3. Use the "think, pair, share model" to reflect on the following question: How can kids be philanthropists? Students think about the question, then talk it over with the person sitting next to them. They should discuss examples and reasons to support their opinion. After students talk for a few minutes, ask students to share their ideas with the whole class.

  4. Tell the students that you are going to read them a story about a boy who wants to be a good person. He will ask three questions. The answers will help him be a good person. Before reading, ask the students to give some advice about how to be a good person. Write their ideas on a chart.

  5. Read aloud the story The Three Questions by Jon J. Muth (see Bibliographical References).

  6. After reading, ask the students to state what the boy learned about being a good person. Compare the answers to their ideas from before reading. Add the answers from the book to the list of ways to be a good person.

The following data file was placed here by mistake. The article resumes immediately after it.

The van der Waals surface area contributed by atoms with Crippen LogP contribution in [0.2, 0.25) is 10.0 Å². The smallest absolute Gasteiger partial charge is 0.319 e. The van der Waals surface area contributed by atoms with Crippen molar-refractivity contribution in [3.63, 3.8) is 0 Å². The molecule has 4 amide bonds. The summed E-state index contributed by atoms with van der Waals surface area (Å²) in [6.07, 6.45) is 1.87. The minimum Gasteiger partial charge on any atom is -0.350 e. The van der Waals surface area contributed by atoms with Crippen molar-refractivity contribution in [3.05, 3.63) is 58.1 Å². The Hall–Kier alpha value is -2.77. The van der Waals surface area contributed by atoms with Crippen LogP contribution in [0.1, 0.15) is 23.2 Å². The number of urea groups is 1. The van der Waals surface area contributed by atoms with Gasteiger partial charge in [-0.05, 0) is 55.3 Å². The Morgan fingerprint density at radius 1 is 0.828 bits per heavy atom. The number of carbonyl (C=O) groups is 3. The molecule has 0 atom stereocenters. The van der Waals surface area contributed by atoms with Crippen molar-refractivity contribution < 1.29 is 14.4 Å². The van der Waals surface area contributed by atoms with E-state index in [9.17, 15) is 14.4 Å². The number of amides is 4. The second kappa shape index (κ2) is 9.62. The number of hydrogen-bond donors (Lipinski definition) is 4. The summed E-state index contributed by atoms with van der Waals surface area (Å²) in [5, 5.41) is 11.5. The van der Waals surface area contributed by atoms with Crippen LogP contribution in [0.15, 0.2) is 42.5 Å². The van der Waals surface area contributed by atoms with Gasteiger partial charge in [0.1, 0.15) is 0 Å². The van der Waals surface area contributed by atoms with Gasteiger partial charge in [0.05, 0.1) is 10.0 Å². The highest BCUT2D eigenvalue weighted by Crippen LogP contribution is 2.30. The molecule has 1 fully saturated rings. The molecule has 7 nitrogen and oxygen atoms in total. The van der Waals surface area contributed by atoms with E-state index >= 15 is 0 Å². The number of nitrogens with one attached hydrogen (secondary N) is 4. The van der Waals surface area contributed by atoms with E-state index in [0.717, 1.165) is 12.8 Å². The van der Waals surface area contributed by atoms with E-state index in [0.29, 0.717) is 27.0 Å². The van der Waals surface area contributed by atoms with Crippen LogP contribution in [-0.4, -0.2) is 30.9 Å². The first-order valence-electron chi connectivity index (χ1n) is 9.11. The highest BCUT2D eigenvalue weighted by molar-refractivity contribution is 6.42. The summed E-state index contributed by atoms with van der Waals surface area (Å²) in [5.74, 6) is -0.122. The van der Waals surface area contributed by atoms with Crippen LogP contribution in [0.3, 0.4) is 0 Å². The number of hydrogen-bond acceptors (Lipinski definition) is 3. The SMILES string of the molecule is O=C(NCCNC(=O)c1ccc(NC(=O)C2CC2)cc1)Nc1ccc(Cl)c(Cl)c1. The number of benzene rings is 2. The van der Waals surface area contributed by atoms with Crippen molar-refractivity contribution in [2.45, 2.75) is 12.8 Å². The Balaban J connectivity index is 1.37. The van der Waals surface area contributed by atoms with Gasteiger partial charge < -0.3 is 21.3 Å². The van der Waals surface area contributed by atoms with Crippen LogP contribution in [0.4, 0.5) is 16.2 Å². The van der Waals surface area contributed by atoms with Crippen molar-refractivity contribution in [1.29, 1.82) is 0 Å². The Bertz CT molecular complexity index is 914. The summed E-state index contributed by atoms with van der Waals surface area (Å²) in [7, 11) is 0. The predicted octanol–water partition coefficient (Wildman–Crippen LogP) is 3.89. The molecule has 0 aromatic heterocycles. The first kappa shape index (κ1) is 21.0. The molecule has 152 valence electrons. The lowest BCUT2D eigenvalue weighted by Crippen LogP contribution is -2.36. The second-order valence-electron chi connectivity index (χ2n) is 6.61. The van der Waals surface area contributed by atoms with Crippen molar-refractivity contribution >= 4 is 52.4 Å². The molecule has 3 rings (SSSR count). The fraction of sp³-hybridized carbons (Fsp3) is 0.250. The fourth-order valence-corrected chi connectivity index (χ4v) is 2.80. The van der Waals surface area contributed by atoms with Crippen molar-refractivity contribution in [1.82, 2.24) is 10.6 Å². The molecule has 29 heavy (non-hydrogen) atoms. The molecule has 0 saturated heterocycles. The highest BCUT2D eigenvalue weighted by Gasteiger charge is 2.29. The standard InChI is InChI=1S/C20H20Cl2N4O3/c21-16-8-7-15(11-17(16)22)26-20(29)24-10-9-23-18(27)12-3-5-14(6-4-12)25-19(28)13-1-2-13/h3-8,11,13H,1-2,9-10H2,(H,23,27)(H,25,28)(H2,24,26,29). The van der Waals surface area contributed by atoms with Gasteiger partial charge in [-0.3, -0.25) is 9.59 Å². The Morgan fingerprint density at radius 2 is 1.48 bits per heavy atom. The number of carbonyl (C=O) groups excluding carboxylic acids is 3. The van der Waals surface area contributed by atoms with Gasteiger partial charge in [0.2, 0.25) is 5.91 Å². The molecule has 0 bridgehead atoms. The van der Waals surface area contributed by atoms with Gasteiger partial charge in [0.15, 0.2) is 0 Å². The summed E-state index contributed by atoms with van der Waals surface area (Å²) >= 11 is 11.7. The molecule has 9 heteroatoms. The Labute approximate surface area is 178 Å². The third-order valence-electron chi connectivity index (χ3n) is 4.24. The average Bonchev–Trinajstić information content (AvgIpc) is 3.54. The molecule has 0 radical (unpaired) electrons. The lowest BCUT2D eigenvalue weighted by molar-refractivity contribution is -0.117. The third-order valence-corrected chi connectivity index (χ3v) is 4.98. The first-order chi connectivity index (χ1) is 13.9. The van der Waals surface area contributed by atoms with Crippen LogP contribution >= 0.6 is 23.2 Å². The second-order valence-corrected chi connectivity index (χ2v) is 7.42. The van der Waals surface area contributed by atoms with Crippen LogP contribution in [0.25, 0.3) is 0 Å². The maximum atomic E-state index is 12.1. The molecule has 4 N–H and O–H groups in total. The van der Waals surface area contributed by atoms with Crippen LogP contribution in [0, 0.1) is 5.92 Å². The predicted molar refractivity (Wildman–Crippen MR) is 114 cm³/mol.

7. Read Have you Filled a Bucket Today? by Carol McCloud.

  8. Use one or both of the books as a starting point to help students recognize that children can be philanthropic in simple ways by looking at the people right next to them and the environment immediately around them--such as the school grounds or local community. Tell the students that like Nikolai in the story, they are going to respond to a need that is right next to them.

  9. Take the students for a walk around the school building, school grounds, and/or neighborhood to help them think of a way they can make a difference (look for safety issues, pollution, unkindness, loneliness, etc.). End the lesson by asking children to think overnight about their school and the needs it may have.

  10. Day Two

    Write the following quote on the board: "If not me, who? If not now, when?" by Mikhail Gorbachev former leader of the Soviet Union and ask the students to share their thoughts on what they think the quote means.

  11. Have students brainstorm needs they observed around their school and community. Encourage them to think about what "breaks their heart" and they'd like to see improved.